# SpaCy's Dependency Matcher - An Introduction

This blog post has a Google Colab where you can follow along, if you prefer to jump into the code straight away.

## What's a Matcher?#

Spacy has a beautifully designed, flexible Matcher class, which allows matching for arbitrary tokens/token sequences based off of a lot of different attributes. The Matcher is very powerful, and allows you to bootstrap a lot of NLP based tasks, such as entity extraction.

However, sometimes you want to look for patterns that occur at the sentence level, or involve multiple words/phrases in a structured format. This particularly occurs with relation extraction, where you might know that a lot of different patterns correspond to the same relation, but don't always occur next to each other in sentences. For example,

• X was founded by Y
• X, a company which has raised \$3 trillion in revenue, was founded by Y

Both express the same relation, but the second is hard to capture with the Matcher, because the intermediate clause could contain a variable number of words, which means we can't use the wildcard token match functionality in the word level Matcher.

You can imagine lots of "relation extraction adjacent" tasks which would benefit from being able to do this type of "structural" matching - mainly tasks where you need a small amount of structure in your output (for example, parsing the quantity, frequency and dose of a drug prescription, or the price and timing of a buy call in finance).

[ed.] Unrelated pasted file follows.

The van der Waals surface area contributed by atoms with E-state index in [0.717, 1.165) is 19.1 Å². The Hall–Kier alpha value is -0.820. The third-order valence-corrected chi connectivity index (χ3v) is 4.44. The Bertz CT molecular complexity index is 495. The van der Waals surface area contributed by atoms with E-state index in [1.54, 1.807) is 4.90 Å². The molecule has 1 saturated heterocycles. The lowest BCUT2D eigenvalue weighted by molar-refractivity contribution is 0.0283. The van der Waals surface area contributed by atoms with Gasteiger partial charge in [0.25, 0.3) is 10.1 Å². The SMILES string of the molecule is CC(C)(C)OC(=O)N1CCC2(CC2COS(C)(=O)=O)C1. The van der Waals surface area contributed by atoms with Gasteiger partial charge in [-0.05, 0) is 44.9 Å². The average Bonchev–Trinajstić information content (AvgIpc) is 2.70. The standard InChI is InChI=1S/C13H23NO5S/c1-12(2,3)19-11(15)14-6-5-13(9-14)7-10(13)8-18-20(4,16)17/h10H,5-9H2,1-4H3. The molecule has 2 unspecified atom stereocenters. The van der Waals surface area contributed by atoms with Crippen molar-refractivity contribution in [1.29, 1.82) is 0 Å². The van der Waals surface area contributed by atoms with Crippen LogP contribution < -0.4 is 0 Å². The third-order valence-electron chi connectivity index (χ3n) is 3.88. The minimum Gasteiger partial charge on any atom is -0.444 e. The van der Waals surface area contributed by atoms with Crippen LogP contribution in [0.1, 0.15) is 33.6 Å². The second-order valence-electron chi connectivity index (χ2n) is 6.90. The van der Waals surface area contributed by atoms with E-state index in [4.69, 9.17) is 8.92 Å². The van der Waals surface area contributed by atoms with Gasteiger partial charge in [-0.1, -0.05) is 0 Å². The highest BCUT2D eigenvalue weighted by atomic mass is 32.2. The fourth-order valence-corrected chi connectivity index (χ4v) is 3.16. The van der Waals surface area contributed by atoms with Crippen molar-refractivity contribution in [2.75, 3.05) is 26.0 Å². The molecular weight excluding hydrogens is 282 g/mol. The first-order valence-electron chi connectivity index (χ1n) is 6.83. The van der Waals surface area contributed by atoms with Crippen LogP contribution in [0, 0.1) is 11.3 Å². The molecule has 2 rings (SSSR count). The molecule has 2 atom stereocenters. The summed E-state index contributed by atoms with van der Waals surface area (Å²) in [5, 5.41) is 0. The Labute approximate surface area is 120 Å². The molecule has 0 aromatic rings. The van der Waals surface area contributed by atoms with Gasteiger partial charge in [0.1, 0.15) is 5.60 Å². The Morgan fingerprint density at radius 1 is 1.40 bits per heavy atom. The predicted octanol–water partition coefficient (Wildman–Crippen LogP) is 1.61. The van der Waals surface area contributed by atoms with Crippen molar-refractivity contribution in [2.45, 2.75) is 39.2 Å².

Note

If you only need to match a fixed number of wildcard tokens, you should just use the Matcher syntax for this, which is to just pass an empty dictionary for a token.

## The DependencyMatcher#

SpaCy has a lesser known DependencyMatcher, which allows you to match on dependency paths using semregex syntax.

Semregex is basically a way to describe a subtree pattern that you want to search for within a full dependency tree. We describe nodes with normal token attributes, but also how these nodes should connect to other nodes in the tree. Specifying the syntax for this directly is difficult (both in semregex and in spacy's version of it), so we'll look at some functions below which can help.